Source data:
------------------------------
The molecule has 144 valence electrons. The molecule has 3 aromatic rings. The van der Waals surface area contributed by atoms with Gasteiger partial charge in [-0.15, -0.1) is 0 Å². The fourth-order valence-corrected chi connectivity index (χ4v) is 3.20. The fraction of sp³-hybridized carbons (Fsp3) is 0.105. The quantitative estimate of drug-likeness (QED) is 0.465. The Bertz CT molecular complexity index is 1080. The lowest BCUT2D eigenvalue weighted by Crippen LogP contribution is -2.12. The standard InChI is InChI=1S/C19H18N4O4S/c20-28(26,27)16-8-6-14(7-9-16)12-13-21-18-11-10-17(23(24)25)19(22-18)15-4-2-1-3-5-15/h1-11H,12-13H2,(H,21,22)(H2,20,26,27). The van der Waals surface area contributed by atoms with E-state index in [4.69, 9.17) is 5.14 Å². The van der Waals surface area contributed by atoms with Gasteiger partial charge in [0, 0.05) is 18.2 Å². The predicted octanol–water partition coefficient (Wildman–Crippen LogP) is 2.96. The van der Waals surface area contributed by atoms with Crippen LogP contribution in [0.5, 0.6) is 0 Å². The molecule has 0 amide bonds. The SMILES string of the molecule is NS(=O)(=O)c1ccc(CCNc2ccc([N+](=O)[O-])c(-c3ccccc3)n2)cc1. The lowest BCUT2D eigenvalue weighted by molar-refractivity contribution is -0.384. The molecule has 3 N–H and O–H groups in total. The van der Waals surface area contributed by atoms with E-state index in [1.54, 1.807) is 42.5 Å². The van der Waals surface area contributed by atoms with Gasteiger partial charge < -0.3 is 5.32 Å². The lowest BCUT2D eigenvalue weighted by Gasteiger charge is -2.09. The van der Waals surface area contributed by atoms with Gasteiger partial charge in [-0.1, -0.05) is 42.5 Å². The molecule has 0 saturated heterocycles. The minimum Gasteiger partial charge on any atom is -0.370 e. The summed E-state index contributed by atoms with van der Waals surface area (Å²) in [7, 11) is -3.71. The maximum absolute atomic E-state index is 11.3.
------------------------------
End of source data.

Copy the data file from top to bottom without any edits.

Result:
The molecule has 144 valence electrons. The molecule has 3 aromatic rings. The van der Waals surface area contributed by atoms with Gasteiger partial charge in [-0.15, -0.1) is 0 Å². The fourth-order valence-corrected chi connectivity index (χ4v) is 3.20. The fraction of sp³-hybridized carbons (Fsp3) is 0.105. The quantitative estimate of drug-likeness (QED) is 0.465. The Bertz CT molecular complexity index is 1080. The lowest BCUT2D eigenvalue weighted by Crippen LogP contribution is -2.12. The standard InChI is InChI=1S/C19H18N4O4S/c20-28(26,27)16-8-6-14(7-9-16)12-13-21-18-11-10-17(23(24)25)19(22-18)15-4-2-1-3-5-15/h1-11H,12-13H2,(H,21,22)(H2,20,26,27). The van der Waals surface area contributed by atoms with E-state index in [4.69, 9.17) is 5.14 Å². The van der Waals surface area contributed by atoms with Gasteiger partial charge in [0, 0.05) is 18.2 Å². The predicted octanol–water partition coefficient (Wildman–Crippen LogP) is 2.96. The van der Waals surface area contributed by atoms with Crippen LogP contribution in [0.5, 0.6) is 0 Å². The molecule has 0 amide bonds. The SMILES string of the molecule is NS(=O)(=O)c1ccc(CCNc2ccc([N+](=O)[O-])c(-c3ccccc3)n2)cc1. The lowest BCUT2D eigenvalue weighted by molar-refractivity contribution is -0.384. The molecule has 3 N–H and O–H groups in total. The van der Waals surface area contributed by atoms with E-state index in [1.54, 1.807) is 42.5 Å². The van der Waals surface area contributed by atoms with Gasteiger partial charge < -0.3 is 5.32 Å². The lowest BCUT2D eigenvalue weighted by Gasteiger charge is -2.09. The van der Waals surface area contributed by atoms with Gasteiger partial charge in [-0.1, -0.05) is 42.5 Å². The molecule has 0 saturated heterocycles. The minimum Gasteiger partial charge on any atom is -0.370 e. The summed E-state index contributed by atoms with van der Waals surface area (Å²) in [7, 11) is -3.71. The maximum absolute atomic E-state index is 11.3.